Change Your Church's Culture to Change its Future
- Friday, July 22, 2005
Is your church life stagnant? Are your efforts to reach out to your surrounding community falling flat? You can try to revitalize your church by copying the latest programs that have made other churches popular. You can try to pump new life into it by implementing formulas from church growth conferences.
Or ... you can do the only thing that will lead to significant, lasting transformation for your church - change your church's culture from the inside out. When you change your church's culture to reflect God's unique, authentic mission for it, you change your church's future as well!
Here's how you can change your church's culture:
Understand what makes up a church's culture. A church's culture is an overall life force that the Holy Spirit uses to give energy, personality, and uniqueness to everything a body of believers says and does. It is to a church what a soul is to a human body. Realize that you can't clone a church culture; it must be incarnated by God to be authentic. A church's culture contains three foundational elements - God's kingdom agenda, who you are as your congregation's leader, and your church's unique local setting.
Figure out what your church's culture currently looks like. Study your church's values and the way they are currently expressed. Consider four main areas: leadership and values (What values do leaders communicate by their lifestyles?); your vision statement (Is it something people can identify with and use to measure their spiritual lives? Does it clarify how to be, instead of just what to do, as a congregation?); symbols, ceremonies, and celebrations (Who are what did you honor and celebrate during the past year? Embedded in each of those things are your real values.); and you as the pastor (Ask yourself, "What do I want to accomplish here at this church? What is it that makes me come alive and feel successful before God?"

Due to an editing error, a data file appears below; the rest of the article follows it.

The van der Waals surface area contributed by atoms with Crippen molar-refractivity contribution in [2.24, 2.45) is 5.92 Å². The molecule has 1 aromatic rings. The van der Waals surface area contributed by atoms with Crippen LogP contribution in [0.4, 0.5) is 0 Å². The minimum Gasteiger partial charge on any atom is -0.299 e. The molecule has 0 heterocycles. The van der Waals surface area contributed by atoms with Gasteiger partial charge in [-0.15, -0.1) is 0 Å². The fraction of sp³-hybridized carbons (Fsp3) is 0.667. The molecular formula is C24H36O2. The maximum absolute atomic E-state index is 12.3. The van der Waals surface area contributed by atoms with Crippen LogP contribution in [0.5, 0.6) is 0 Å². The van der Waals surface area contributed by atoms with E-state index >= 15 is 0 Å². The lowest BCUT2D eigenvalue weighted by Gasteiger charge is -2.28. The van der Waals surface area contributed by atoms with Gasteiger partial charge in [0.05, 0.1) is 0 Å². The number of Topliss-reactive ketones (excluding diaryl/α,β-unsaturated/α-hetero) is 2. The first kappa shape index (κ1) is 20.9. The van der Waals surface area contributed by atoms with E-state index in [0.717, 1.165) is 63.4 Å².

Realize that, as the church's leader, you pull everything you do toward the things you value most.) Analyze your church's culture through the eyes of an outsider. Ask yourself: "What values are communicated most strongly when someone approaches our church from the outside?," "What would an outsider, after sitting through several worship services, say our church values most?," "What are outsiders' two or three leading perceptions of our church, after they have participated for a month in a variety of our church's programs and ministries?," and "How would an outsider describe the spirit (or attitudes) most prevalent in our church?"
Sum up your impressions. Then list a handful of values that the church seems to be broadcasting. Compare these values to what you want to be known for. Then put together a focus group of people who don't belong to your church and ask them to study it for one month. After they give you feedback, consider how close their observations are to what you had hoped they would say.
Pray for wisdom. Once you know what values are truly driving your church's culture right now, pray for God to help you understand whether or not those are the values He wants for your church. If not, ask Him to clarify specific ways He would like your church's culture to change. Ask Him to reveal the answers to questions such as, "What are our true needs in this church?," "How can we best meet those needs?," "How can we truly serve people?," and "What can we do to bring out the best in our people."
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